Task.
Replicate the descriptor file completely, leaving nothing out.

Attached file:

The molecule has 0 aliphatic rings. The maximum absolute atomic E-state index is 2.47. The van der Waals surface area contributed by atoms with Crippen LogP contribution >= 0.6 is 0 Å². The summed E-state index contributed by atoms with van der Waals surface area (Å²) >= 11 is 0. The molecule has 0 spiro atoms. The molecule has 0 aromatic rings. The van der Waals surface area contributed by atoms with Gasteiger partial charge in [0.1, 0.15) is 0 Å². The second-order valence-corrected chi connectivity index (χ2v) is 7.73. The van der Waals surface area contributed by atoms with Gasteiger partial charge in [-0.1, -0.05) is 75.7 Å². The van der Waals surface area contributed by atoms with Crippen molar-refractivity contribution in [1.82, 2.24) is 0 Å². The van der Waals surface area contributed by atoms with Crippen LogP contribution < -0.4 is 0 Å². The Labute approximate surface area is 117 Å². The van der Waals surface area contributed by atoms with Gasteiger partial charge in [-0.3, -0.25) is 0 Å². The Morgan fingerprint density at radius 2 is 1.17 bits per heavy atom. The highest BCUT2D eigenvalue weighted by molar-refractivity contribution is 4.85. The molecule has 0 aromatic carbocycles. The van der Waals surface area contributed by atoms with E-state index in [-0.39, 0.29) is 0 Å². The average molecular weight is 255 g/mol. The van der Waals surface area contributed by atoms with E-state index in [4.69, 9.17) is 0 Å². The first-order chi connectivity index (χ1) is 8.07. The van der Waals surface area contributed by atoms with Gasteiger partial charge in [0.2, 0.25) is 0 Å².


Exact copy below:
The molecule has 0 aliphatic rings. The maximum absolute atomic E-state index is 2.47. The van der Waals surface area contributed by atoms with Crippen LogP contribution >= 0.6 is 0 Å². The summed E-state index contributed by atoms with van der Waals surface area (Å²) >= 11 is 0. The molecule has 0 spiro atoms. The molecule has 0 aromatic rings. The van der Waals surface area contributed by atoms with Gasteiger partial charge in [0.1, 0.15) is 0 Å². The second-order valence-corrected chi connectivity index (χ2v) is 7.73. The van der Waals surface area contributed by atoms with Gasteiger partial charge in [-0.1, -0.05) is 75.7 Å². The van der Waals surface area contributed by atoms with Crippen molar-refractivity contribution in [1.82, 2.24) is 0 Å². The van der Waals surface area contributed by atoms with Crippen LogP contribution < -0.4 is 0 Å². The Labute approximate surface area is 117 Å². The van der Waals surface area contributed by atoms with Gasteiger partial charge in [-0.3, -0.25) is 0 Å². The Morgan fingerprint density at radius 2 is 1.17 bits per heavy atom. The highest BCUT2D eigenvalue weighted by molar-refractivity contribution is 4.85. The molecule has 0 aromatic carbocycles. The van der Waals surface area contributed by atoms with E-state index in [-0.39, 0.29) is 0 Å². The average molecular weight is 255 g/mol. The van der Waals surface area contributed by atoms with E-state index in [4.69, 9.17) is 0 Å². The first-order chi connectivity index (χ1) is 8.07. The van der Waals surface area contributed by atoms with Gasteiger partial charge in [0.2, 0.25) is 0 Å².